Pond and marsh turtles (family Emydidae
) comprise the largest family of living turtles, including those listed on this page as well as diamondback terrapins
, cooters and sliders
, and box turtles
The Spotted Turtle
, Clemmys guttata
, is found in slow moving streams in north Florida. Its shell, legs, and head are black spotted with yellow. It may grow to 5" long.
The Florida Chicken Turtle
, Deirochelys reticularia chrysea
, is found in quiet waters statewide. It has a netlike pattern of yellow lines on its oblong brown green shell, yellow stripes on its head, neck, hind legs and tail, and a yellow band on each front leg. It grows to a maximum length of 10". It feeds primarily on crayfish.
The Eastern Chicken Turtle
, Deirochelys reticularia reticularia
, is found in the panhandle and northern peninsula. It has a dark green or brown faintly patterned shell with a yellow edge. It has yellow stripes on its neck.
** PROTECTED **
Barbour's Map Turtle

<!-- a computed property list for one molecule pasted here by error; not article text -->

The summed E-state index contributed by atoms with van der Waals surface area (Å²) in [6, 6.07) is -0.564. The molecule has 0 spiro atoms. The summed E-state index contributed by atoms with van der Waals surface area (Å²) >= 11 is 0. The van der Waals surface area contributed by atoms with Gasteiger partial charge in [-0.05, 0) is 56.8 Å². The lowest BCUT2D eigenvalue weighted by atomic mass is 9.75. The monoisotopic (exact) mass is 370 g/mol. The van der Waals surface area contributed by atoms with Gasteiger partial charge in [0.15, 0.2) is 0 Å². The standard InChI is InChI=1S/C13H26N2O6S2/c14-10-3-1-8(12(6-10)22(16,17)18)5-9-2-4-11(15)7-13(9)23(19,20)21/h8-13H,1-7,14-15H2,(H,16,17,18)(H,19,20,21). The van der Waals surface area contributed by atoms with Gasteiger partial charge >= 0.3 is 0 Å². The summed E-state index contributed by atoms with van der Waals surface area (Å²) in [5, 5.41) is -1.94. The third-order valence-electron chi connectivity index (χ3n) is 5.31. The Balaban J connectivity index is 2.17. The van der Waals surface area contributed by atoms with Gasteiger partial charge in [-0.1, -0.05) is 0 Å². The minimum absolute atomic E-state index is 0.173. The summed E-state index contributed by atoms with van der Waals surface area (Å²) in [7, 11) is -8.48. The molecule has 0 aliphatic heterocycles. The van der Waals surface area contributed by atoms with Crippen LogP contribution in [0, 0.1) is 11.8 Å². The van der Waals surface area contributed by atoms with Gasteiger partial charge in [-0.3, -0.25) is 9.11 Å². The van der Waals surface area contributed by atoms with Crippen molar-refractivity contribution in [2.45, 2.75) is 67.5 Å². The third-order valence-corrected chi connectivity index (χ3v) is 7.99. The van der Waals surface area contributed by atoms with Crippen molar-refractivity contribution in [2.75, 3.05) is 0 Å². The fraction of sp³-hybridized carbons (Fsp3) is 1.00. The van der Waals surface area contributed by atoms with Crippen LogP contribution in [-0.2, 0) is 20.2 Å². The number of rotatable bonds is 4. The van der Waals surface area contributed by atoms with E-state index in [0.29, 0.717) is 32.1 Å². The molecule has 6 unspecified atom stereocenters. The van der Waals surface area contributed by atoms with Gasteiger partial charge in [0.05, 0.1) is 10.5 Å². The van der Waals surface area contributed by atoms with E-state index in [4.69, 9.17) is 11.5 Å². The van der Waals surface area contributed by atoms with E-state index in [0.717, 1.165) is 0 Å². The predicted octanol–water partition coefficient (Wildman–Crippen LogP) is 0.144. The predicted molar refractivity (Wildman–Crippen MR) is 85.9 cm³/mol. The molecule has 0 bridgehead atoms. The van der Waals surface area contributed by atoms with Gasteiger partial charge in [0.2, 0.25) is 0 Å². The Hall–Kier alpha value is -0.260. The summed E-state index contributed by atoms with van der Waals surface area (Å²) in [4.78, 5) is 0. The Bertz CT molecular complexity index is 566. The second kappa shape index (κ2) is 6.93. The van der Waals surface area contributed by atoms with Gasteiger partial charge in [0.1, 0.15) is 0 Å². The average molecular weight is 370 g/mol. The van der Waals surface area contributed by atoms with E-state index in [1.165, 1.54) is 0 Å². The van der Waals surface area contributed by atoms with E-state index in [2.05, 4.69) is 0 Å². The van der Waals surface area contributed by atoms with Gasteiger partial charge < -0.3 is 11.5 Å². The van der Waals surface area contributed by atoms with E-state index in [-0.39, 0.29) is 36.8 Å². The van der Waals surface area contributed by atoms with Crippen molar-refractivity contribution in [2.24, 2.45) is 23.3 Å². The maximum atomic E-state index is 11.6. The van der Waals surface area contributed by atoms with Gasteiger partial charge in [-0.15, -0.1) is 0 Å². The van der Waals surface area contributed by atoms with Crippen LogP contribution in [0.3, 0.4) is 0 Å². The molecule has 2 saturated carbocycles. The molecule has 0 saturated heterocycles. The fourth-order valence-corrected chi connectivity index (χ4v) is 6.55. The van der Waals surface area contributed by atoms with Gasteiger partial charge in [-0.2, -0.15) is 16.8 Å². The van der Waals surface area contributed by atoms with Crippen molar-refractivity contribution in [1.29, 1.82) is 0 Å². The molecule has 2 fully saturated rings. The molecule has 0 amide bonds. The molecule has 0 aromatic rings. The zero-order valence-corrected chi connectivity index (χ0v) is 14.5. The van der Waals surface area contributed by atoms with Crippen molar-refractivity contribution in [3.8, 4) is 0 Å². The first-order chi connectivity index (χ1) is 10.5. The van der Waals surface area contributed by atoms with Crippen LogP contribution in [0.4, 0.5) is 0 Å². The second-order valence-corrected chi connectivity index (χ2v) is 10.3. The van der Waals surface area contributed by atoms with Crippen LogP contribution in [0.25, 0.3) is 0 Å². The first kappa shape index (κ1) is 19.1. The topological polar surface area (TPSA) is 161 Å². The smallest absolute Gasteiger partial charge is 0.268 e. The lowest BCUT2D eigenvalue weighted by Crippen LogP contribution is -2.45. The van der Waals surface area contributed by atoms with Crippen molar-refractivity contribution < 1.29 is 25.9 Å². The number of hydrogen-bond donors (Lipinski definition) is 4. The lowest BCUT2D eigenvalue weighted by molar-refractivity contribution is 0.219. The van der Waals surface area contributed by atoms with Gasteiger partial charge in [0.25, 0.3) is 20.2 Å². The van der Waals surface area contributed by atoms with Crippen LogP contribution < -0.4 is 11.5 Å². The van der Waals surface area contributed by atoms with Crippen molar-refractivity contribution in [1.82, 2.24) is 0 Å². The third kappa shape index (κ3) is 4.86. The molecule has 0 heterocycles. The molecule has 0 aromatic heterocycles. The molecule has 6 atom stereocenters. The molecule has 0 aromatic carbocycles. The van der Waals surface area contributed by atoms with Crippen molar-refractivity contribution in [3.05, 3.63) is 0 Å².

, Graptemys barbouri
, is found in the Chipola and Apalachicola Rivers. Its knobbed shell is olive gray to dark brown with yellow "U" markings. Males grow to 5" in length; females to 12".
The Alabama Map Turtle
, Graptemys pulchra
, is found in the western panhandle. Its shell is olive to brown with a black stripe. There are large yellow or greenish blotches on the head and yellow or orange stripes on the neck.
The Florida Red-bellied Turtle
, Pseudemys nelsoni
, is found in quiet freshwater ponds and marshes throughout the peninsula. Its arched shell is dark with orange to red bands. Its belly may be red, orange, or yellow. It has a stripe between its eyes. It grows to a length of 13".
[ Reptile Index | Protected Reptiles ]